2022 GT500 Too Expensive? Buy an Older One Instead

The 2022 Shelby GT500 Mustang is undoubtedly a monster of a car. It’s certainly no joke with a 760 horsepower supercharged V8 under the hood. Furthermore, its lightning-quick shifting automatic transmission is a force to be reckoned with. However, another monstrous component of the GT500 is its price tag. Their base price is nearly $75,000. However, with dealer markups and options, they can easily stampede past the six-figure price point. That’s out of range for most people. However, there is an option for Shelby fans on a more modest budget. Enter the S197 Ford Mustang GT500.

This GT500 still has a ton of power and an option you can’t get on the newest model

2007 Ford Mustang GT500 in blue for sale on Cars and Bids in Fontana California
2007 Mustang GT500 | Cars and Bids

A recent Cars and Bids sale perfectly exemplifies this advice. This 2007 Ford Mustang Shelby GT500 has only 8.900 original miles. It’s finished in Vista Blue with white racing stripes and red pinstriping. Best of all, it spent its whole life in California, so those extremely limited miles put on it were in a car-friendly climate. Finally, the seller was the car’s original owner. So, finding a better example of this generation of GT500 would be extremely difficult.

That’s the best part, though. Even considering this vehicle’s near-perfect condition, its final sale price was only $36,100. That’s less than half the base price of a new GT500. While it doesn’t quite have the insane engineering and tech that the new GT500 has, it’s still nothing short of fantastic.

Under the hood of this S197 GT500 is a 5.4-liter supercharged V8. This engine shares many similarities with the one found in the 2005 Ford GT. It makes 500 horsepower and 480 pound-feet of torque when stock. However, this car has an upgraded intake system, so it’s safe to assume it makes a tad bit more power.

The real party trick is the transmission, though. Unlike the automatic-only current GT500, this one has a six-speed manual Tremec transmission. That alone is enough to get auto enthusiasts excited! Furthermore, even with manual shifting, Car and Driver reported that they managed a zero to 60 mile per hour time of just 4.5-seconds.

It’s more than just a straight line hero, too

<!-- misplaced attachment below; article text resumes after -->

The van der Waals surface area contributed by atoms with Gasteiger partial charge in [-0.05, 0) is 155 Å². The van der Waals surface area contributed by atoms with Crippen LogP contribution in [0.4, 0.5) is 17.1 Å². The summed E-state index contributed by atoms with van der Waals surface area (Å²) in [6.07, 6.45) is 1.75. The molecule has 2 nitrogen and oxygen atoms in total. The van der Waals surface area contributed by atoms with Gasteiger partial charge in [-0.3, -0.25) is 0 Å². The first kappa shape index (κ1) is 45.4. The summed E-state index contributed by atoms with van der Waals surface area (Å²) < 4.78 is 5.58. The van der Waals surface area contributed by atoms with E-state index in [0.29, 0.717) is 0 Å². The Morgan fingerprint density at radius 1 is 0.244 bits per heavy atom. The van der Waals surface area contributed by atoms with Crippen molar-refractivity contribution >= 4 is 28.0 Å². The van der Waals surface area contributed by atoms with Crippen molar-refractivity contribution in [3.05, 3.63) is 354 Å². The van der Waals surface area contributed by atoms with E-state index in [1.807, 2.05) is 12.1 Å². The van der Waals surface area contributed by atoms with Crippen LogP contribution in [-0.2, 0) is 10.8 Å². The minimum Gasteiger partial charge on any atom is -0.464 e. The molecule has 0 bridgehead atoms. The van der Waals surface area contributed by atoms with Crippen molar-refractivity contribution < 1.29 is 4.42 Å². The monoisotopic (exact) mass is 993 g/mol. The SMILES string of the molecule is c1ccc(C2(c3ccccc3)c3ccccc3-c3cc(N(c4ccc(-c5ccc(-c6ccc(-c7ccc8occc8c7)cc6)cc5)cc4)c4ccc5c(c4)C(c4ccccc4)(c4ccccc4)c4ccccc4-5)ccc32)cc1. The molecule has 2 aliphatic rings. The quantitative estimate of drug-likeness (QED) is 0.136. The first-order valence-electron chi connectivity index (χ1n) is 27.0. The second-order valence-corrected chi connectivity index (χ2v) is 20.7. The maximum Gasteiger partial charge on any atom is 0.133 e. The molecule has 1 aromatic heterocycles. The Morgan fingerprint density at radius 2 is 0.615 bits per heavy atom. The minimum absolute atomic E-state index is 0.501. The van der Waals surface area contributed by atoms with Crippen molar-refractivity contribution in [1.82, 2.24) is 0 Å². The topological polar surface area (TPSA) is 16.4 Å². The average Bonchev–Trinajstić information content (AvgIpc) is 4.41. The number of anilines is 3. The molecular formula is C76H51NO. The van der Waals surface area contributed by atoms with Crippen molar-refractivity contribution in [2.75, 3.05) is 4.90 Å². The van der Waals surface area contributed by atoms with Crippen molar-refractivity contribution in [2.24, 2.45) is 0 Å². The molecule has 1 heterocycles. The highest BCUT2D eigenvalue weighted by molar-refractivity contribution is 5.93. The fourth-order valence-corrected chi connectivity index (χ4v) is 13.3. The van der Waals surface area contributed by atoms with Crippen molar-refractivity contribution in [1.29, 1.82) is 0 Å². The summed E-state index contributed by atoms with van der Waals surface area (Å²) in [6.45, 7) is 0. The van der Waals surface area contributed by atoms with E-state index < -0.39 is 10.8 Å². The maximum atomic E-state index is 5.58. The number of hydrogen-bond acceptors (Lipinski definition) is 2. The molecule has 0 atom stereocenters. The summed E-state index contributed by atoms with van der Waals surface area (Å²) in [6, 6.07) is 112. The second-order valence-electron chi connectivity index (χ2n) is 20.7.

Red and white 2007 Ford Mustang Shelby GT500 coupe on winding mountain road
2007 Ford Mustang Shelby GT500 | Ford

The 2007 GT500 still uses a solid rear axle assembly instead of independent rear suspension. However, Mustang engineers at the time were confident that its handling characteristics were competitive against cars with IRS.

“We looked at the marginal handling improvement attainable by going to an IRS, and we didn’t feel the gain justified the cost. The incremental benefit of an IRS is refinement, but not much more in terms of all-out performance. We’ve got good geometry and good shock-motion ratios, and we’re happy with the suspension we have. We won’t hesitate to have you do a driving comparison against IRS-suspended competitors,” then Mustang chief program engineer Hau Tai-Tang told MotorTrend in 2005.

These snakes did indeed get the suspension treatment from SVT, and Carroll Shelby was content with their handling performance. That brings us to another point about this generation GT500.

Many of these cars came with something we can promise you’ll never have the chance to see on a modern GT500. That’d be a genuine hand signature from the man himself, Carroll Shelby, on the glovebox.

It’s so easy to get caught up in the latest and greatest. With the specs of a modern GT500, it’s completely understandable, too. However, the S197 GT500 shouldn’t be viewed as “the old model.” Instead, it has its own outstanding legacy as the last GT500 Carroll Shelby himself had any input on. For the prices they’re going for at the moment, it seems like an absolute bargain. So, if you want a taste of the Shelby performance without breaking the bank, the S197 GT500 is undoubtedly the answer.

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